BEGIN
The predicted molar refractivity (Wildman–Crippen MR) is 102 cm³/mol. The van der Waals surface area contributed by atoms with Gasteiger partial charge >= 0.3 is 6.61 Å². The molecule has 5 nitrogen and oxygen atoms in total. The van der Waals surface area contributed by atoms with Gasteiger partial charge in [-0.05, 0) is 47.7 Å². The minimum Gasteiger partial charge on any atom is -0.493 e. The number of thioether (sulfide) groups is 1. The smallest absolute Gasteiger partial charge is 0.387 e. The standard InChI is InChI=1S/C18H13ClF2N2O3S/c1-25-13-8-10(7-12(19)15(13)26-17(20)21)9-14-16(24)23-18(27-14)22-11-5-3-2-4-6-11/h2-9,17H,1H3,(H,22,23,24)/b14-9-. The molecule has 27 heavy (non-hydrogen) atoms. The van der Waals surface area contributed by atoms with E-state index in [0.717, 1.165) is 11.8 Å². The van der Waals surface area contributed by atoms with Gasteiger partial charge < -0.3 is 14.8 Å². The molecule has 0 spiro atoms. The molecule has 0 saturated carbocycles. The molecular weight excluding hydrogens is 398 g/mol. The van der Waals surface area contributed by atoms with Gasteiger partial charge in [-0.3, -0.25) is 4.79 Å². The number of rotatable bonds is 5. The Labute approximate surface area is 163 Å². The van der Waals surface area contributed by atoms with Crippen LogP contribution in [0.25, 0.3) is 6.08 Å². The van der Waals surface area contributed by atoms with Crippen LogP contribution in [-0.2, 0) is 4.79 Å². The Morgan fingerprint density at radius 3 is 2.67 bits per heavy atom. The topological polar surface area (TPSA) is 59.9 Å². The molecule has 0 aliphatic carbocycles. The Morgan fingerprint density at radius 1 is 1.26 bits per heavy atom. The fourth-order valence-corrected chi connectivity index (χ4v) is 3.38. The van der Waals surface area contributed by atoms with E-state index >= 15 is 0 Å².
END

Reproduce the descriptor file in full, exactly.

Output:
The predicted molar refractivity (Wildman–Crippen MR) is 102 cm³/mol. The van der Waals surface area contributed by atoms with Gasteiger partial charge >= 0.3 is 6.61 Å². The molecule has 5 nitrogen and oxygen atoms in total. The van der Waals surface area contributed by atoms with Gasteiger partial charge in [-0.05, 0) is 47.7 Å². The minimum Gasteiger partial charge on any atom is -0.493 e. The number of thioether (sulfide) groups is 1. The smallest absolute Gasteiger partial charge is 0.387 e. The standard InChI is InChI=1S/C18H13ClF2N2O3S/c1-25-13-8-10(7-12(19)15(13)26-17(20)21)9-14-16(24)23-18(27-14)22-11-5-3-2-4-6-11/h2-9,17H,1H3,(H,22,23,24)/b14-9-. The molecule has 27 heavy (non-hydrogen) atoms. The van der Waals surface area contributed by atoms with E-state index in [0.717, 1.165) is 11.8 Å². The van der Waals surface area contributed by atoms with Gasteiger partial charge < -0.3 is 14.8 Å². The molecule has 0 spiro atoms. The molecule has 0 saturated carbocycles. The molecular weight excluding hydrogens is 398 g/mol. The van der Waals surface area contributed by atoms with Gasteiger partial charge in [-0.3, -0.25) is 4.79 Å². The number of rotatable bonds is 5. The Labute approximate surface area is 163 Å². The van der Waals surface area contributed by atoms with Crippen LogP contribution in [0.25, 0.3) is 6.08 Å². The van der Waals surface area contributed by atoms with Crippen LogP contribution in [-0.2, 0) is 4.79 Å². The Morgan fingerprint density at radius 3 is 2.67 bits per heavy atom. The topological polar surface area (TPSA) is 59.9 Å². The molecule has 0 aliphatic carbocycles. The Morgan fingerprint density at radius 1 is 1.26 bits per heavy atom. The fourth-order valence-corrected chi connectivity index (χ4v) is 3.38. The van der Waals surface area contributed by atoms with E-state index >= 15 is 0 Å².